The Andromeda Galaxy, M31, a truly magnificent sight. It is the sister of our own galaxy and the closest major galaxy with a distance of only 250 million light years. Our Milky Way, the Andromeda Galaxy, and the Triangulum Galaxy, M33, are members of the Local Group, which also hosts a number of smaller galaxies all in gravitational interaction with each other. M31 contains about 1 trillion stars, twice as many as our home galaxy. It is accompanied by the satellite galaxies M32 (below the center of M31) and M110 (upper-right quadrant).
It’s not only one of the brightest Messier objects it is also quite large… six times the full moon in diameter. Under good conditions you can easily spot a smudge of light from this grand galaxy with the naked eye.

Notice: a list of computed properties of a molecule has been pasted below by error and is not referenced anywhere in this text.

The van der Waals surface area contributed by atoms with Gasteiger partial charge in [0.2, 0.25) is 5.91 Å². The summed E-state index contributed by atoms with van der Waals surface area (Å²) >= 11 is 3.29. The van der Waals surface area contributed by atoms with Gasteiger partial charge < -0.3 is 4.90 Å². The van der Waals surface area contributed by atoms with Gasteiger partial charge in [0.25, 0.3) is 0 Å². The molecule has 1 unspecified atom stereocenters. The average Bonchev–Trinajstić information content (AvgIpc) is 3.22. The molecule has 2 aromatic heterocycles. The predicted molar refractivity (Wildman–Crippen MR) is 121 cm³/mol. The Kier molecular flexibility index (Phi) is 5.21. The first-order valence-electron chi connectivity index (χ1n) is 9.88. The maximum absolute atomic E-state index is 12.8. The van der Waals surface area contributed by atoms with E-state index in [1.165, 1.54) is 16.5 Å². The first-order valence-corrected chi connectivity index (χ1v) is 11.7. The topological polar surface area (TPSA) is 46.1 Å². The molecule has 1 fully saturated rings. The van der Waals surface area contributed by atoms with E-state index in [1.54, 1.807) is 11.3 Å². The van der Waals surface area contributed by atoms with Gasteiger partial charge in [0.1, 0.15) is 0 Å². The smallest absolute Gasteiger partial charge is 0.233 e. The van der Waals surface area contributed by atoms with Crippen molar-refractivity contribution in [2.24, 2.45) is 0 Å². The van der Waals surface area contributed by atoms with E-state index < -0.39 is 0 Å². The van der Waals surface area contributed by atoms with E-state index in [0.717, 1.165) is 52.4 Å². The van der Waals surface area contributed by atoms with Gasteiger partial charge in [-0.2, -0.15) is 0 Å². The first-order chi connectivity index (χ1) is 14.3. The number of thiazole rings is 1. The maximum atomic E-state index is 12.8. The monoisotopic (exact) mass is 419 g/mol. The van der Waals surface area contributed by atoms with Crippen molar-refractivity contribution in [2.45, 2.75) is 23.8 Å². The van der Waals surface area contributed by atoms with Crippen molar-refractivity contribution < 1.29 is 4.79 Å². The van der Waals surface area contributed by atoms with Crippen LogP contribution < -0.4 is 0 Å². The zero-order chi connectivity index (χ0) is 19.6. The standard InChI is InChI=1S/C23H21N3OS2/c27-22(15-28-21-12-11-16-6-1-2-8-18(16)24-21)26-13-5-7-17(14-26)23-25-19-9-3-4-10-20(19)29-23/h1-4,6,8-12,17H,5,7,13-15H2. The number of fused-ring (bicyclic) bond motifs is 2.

Ar large object requires a large image: It is a six-panel mosaic with a whooping 50 mega-pixels of final data – if you click on the image to get a full-screen view, you will see a down-sampled version with 25% of the pixels. The individual panels only use a little over 2 hours of LRGB exposures with 120sec each.
|Telescope||CFF Triplet APO 160mm, Riccardi Reducer, f=810mm|
|Camera||ASI1600MM Pro, 8-Slot Filter Wheel with Baader Filters|
|Exposures||2×3 Mosaic, LRGB, 6 x 4 x 18 x 120sec, ~14 hours total|
|Data taken||26 – 30 September 2019|
|Site||TURMX @ E-EyE Observatory, Extremadura|
|Processing||Robert Roth, 11 October 2019|